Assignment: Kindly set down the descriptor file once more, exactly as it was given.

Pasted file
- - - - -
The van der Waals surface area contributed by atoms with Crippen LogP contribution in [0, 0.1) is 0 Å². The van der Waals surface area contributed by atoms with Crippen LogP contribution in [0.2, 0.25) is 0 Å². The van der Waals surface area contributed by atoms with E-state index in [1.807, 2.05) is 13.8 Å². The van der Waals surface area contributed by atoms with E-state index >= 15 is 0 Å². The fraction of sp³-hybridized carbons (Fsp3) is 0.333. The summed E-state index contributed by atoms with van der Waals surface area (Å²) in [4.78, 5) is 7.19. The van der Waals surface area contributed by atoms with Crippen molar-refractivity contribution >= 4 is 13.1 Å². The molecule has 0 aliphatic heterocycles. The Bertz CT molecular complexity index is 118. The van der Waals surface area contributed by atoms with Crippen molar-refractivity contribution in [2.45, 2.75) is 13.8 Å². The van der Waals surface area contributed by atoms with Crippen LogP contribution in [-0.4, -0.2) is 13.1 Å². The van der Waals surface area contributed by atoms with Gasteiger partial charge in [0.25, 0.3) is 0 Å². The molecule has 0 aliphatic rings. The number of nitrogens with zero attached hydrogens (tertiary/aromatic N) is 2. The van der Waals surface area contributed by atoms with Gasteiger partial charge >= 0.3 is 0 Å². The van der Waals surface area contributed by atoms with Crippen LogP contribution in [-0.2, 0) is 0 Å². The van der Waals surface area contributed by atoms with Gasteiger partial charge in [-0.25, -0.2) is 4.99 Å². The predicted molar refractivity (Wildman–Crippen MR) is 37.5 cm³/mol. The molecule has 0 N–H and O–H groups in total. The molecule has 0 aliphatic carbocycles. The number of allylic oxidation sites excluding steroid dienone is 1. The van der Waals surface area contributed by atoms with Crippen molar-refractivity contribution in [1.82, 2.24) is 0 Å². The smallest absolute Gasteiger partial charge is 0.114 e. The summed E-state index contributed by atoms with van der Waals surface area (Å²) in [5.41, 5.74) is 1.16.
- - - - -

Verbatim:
The van der Waals surface area contributed by atoms with Crippen LogP contribution in [0, 0.1) is 0 Å². The van der Waals surface area contributed by atoms with Crippen LogP contribution in [0.2, 0.25) is 0 Å². The van der Waals surface area contributed by atoms with E-state index in [1.807, 2.05) is 13.8 Å². The van der Waals surface area contributed by atoms with E-state index >= 15 is 0 Å². The fraction of sp³-hybridized carbons (Fsp3) is 0.333. The summed E-state index contributed by atoms with van der Waals surface area (Å²) in [4.78, 5) is 7.19. The van der Waals surface area contributed by atoms with Crippen molar-refractivity contribution >= 4 is 13.1 Å². The molecule has 0 aliphatic heterocycles. The Bertz CT molecular complexity index is 118. The van der Waals surface area contributed by atoms with Crippen molar-refractivity contribution in [2.45, 2.75) is 13.8 Å². The van der Waals surface area contributed by atoms with Crippen LogP contribution in [-0.4, -0.2) is 13.1 Å². The van der Waals surface area contributed by atoms with Gasteiger partial charge in [0.25, 0.3) is 0 Å². The molecule has 0 aliphatic rings. The number of nitrogens with zero attached hydrogens (tertiary/aromatic N) is 2. The van der Waals surface area contributed by atoms with Gasteiger partial charge >= 0.3 is 0 Å². The van der Waals surface area contributed by atoms with Crippen LogP contribution in [-0.2, 0) is 0 Å². The van der Waals surface area contributed by atoms with Gasteiger partial charge in [-0.25, -0.2) is 4.99 Å². The predicted molar refractivity (Wildman–Crippen MR) is 37.5 cm³/mol. The molecule has 0 N–H and O–H groups in total. The molecule has 0 aliphatic carbocycles. The number of allylic oxidation sites excluding steroid dienone is 1. The van der Waals surface area contributed by atoms with Crippen molar-refractivity contribution in [1.82, 2.24) is 0 Å². The smallest absolute Gasteiger partial charge is 0.114 e. The summed E-state index contributed by atoms with van der Waals surface area (Å²) in [5.41, 5.74) is 1.16.